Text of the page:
A controversial scheme intended to tackle anti-social behaviour in youngsters has been rolled out in Bangor.
Under the six-month dispersal order, youngsters under 16 must not be out alone in central Bangor between 9pm and 6am unless they’re with an adult.
The Gwynedd Community Safety Partnership, which includes police and the council, says it’s issued the order following complaints about anti-social behaviour and groups congregating to drink in the area.
It’s the first time a dispersal order has been used in Bangor.
Under the scheme:
- Youngsters under the age of 16 must not be in the vicinity between 9pm and 6am unless they are in the effective control of a parent or responsible adult aged 18 or over and may be removed to their home or place of safety if more appropriate.
- Police officers and PCSOs have the power to order groups of two or more who congregate in the vicinities outlined to leave the area.
- Police officers cab order groups who do not live in the area to leave and not return.
– Simon Barrasford, North Wales Police and Gwynedd County Council local Inspector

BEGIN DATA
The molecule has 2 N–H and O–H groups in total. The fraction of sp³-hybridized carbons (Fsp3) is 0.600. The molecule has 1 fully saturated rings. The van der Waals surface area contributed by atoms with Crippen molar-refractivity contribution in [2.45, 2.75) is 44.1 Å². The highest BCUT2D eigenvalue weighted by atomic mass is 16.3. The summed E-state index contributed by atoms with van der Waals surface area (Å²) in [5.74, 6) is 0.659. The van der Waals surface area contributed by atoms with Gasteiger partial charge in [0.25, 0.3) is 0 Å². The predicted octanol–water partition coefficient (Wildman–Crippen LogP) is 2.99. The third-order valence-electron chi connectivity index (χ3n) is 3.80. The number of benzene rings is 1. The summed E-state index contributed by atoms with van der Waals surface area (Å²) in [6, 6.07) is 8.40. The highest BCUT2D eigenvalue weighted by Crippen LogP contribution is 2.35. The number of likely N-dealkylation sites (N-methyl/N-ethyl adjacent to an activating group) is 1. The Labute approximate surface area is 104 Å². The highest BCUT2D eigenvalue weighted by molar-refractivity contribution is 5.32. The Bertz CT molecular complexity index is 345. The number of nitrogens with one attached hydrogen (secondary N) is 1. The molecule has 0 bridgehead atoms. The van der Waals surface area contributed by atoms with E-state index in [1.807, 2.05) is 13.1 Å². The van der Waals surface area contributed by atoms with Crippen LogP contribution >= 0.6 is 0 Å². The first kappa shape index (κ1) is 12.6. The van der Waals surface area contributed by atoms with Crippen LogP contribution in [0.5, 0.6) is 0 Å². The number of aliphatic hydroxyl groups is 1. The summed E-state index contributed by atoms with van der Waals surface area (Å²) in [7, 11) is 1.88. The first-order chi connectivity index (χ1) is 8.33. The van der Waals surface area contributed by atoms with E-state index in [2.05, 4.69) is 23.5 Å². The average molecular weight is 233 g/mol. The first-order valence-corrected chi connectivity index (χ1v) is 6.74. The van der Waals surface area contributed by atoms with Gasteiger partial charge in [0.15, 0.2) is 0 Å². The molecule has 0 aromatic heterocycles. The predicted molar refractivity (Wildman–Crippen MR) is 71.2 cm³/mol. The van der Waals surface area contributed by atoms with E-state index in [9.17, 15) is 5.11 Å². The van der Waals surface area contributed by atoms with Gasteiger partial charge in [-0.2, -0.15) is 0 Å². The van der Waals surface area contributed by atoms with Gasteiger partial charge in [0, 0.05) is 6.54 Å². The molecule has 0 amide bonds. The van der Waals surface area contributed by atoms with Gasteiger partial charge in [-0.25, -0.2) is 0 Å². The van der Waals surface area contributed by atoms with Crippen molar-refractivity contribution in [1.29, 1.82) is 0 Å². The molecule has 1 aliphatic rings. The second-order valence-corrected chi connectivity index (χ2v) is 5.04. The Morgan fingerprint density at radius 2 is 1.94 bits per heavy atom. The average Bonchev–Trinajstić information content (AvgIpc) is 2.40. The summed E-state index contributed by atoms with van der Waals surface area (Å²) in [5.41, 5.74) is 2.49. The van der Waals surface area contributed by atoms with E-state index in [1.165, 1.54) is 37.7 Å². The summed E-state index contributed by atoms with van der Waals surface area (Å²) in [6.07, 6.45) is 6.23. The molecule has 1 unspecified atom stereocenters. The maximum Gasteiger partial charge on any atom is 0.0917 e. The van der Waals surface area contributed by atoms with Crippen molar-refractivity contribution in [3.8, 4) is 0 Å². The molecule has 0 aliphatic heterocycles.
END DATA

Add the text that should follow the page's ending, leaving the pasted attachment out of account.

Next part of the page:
Drinking in public has an adverse effect not only on visitors' perception but also on the quality of life of residents. Working closely with our partners in the local authorities, I'm confident that we can have a positive impact on the area.
But the order has not proved popular with everyone. Children's Commissioner for Wales Keith Towler has said outright that he doesn't think a blanket ban on under-16s will work, branding it an 'ineffective', 'time-consuming' and 'potentially damaging' way of tackling anti-social behaviour.
He added: "I think it will criminalise all children and young people and will certainly demonise a lot of children and young people."
Mr Towler said that instead of blanket-banning youngsters, he'd prefer to see the community engaging with them to resolve any issues they feel they might have.
When asked, youngsters in Bangor had mixed reviews on the scheme. One branded it 'weird and ridiculous' but another conceded that it might be 'a good idea'. Lorna Prichard reports.